The University of Arizona project could lead to new methods and improved outcomes for marginalized agricultural communities and foster solar development across Arizona. The race is on to develop more environmentally conscious land uses in a world impacted by prolonged drought and climate change, and University of Arizona researchers studying agrivoltaics just received a boost in the form of $1.2 million from the U.S. Department of Energy. Agrivoltaics refers to the simultaneous use of land for both growing crops and collecting solar energy. When plants are grown in the shade provided by solar panels, agriculture can flourish in previously underdeveloped spaces. At the same time, solar installations benefit from the cooling effect of plant life.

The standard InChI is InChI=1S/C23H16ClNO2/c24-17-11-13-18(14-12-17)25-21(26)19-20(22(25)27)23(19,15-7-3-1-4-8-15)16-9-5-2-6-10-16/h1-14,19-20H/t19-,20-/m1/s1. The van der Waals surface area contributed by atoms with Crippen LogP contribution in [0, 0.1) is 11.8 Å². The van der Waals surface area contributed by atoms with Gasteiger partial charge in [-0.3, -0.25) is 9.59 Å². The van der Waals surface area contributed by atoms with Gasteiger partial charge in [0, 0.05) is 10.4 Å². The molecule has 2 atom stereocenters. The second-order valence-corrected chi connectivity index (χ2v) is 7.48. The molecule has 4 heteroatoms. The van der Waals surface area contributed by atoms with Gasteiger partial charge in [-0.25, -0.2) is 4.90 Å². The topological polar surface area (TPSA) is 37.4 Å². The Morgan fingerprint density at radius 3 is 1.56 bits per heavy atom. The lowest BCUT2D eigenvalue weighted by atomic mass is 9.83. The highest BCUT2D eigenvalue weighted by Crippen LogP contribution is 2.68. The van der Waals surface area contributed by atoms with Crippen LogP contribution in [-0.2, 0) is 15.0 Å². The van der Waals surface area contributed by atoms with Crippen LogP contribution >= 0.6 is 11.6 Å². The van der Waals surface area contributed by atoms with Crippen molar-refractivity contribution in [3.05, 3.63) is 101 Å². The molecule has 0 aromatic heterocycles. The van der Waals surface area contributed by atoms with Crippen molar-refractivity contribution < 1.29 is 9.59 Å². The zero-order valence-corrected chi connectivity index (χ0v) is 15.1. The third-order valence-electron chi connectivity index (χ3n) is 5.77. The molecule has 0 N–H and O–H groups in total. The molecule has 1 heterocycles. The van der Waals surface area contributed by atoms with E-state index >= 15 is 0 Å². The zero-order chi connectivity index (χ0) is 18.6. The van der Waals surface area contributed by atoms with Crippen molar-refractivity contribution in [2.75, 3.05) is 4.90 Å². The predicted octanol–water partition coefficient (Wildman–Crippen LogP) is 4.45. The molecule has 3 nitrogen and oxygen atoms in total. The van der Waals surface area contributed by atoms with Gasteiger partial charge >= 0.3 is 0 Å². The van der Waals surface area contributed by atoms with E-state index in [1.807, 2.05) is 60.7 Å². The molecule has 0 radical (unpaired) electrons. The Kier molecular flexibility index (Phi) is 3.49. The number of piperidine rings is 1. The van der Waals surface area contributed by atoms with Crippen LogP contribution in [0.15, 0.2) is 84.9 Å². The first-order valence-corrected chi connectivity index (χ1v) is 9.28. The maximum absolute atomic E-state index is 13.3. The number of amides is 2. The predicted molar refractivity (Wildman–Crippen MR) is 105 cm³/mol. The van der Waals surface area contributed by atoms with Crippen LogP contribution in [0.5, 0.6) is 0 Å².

The Department of Energy grant will support work in the School of Geography, Development, and Environment, as well as Biosphere 2, the Udall Center for Studies in Public Policy and the Department of Environmental Science.
Collaborating on the project is Alicja Babst-Kostecka, a UArizona assistant professor of environmental science, and Mitchell Pavao-Zuckerman, a former UArizona research professor who is now an associate professor in the University of Maryland College of Agriculture and Natural Resources.
In addition to the potential societal and industry benefits of their research, Gerlak and Barron-Gafford expressed appreciation for the educational opportunity the project will provide for both students and rural, often marginalized, farming communities.
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